My incredibly slack schedule. I don't mind having a lot to do but I prefer to be able to do my work during whatever part of the day I feel like it. Regimentation is dreary. I remember having to show up five days a week for 14 class sessions 1L year. And it sucked.
As an upperclassman, you don't have to go to class Fridays, and last year I even got down to a 3-day schedule. But this semester, I have class only two days a week (Tues and Thurs) and only in the afternoon. If you're wondering how that feels: incredibly goddamn good is how it feels. It's a good thing I'll never have to get re-acclimated to going to school on consecutive days. I'm not sure I could.
Seminar / workshop classes. When I find out people have not taken seminars, I want to say "dude! Are you on Placidyl or something?" One meeting a week. Three credits. No exam. No grading curve. What's not to like?
My seminar last semester only met like six times, and the prof brought cookies every week. This semester, my workshop class apparently has a catered appetizer buffet every two weeks. Do you get this in Crim Pro? Do you get this in Real Estate Finance? No and no.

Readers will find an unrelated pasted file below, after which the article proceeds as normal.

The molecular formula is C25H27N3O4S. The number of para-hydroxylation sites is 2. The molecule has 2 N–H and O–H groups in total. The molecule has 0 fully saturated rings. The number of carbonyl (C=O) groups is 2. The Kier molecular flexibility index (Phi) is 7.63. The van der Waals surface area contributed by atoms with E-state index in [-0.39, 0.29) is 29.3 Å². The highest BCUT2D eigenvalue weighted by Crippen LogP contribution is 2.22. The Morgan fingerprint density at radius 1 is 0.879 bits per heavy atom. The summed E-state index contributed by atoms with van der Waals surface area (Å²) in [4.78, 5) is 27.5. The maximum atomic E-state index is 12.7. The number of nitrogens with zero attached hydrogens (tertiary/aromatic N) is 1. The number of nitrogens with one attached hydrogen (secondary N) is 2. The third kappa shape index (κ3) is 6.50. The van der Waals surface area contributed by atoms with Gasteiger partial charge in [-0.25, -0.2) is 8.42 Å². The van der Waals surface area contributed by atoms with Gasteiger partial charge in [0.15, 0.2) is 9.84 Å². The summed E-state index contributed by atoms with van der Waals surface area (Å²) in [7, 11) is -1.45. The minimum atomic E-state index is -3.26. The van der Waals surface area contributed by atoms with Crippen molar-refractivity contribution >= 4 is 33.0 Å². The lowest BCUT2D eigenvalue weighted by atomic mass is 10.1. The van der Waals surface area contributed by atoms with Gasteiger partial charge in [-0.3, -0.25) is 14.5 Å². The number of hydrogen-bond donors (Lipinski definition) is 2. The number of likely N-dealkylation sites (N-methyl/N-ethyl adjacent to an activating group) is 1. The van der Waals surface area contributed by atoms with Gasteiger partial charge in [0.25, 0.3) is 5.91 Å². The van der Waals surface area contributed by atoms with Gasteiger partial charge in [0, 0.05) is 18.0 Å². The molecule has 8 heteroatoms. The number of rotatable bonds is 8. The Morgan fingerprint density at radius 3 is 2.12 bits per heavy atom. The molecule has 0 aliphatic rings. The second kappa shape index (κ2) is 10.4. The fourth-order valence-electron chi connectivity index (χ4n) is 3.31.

But, I really should thank those of you who shun the seminars & workshops, because without your help, I wouldn't have been able to grab two this semester, which was a critical step in the whole 2-day plan. Did I mention my workshop includes a free dinner at A.O.C.? That's in addition to the buffets.
11 Jan 07 ::: Comments closed
Cheap health insurance. UCLA requires all students to carry health insurance, but they let you buy into a lightly subsidized Blue Shield plan. This is pretty much the only thing on campus where they don't charge the professional students double. I have a feeling my costs will go up considerably when I leave. (Of course, that's offset by the not-inconsiderable cost savings of not having to pay tuition.) Since many of you have never and will never pay for your own health insurance, I know this one's difficult to relate.
The Daily Bruin. Last semester I was never on campus for lunch, so I didn't read our undergraduate campus paper. I felt its loss. Now I'm making a point of picking it up again. Remember, the only page worth reading is "Viewpoint", aka op-ed, where undergrads make priceless discoveries about the existence of poverty, war, animal cruelty, etc. Here's a great one from last week. Here's how it came about: "Hm, what should I write about this week? I'm stuck for ideas. Maybe something will come to me while I'm waiting in line for my chai latte."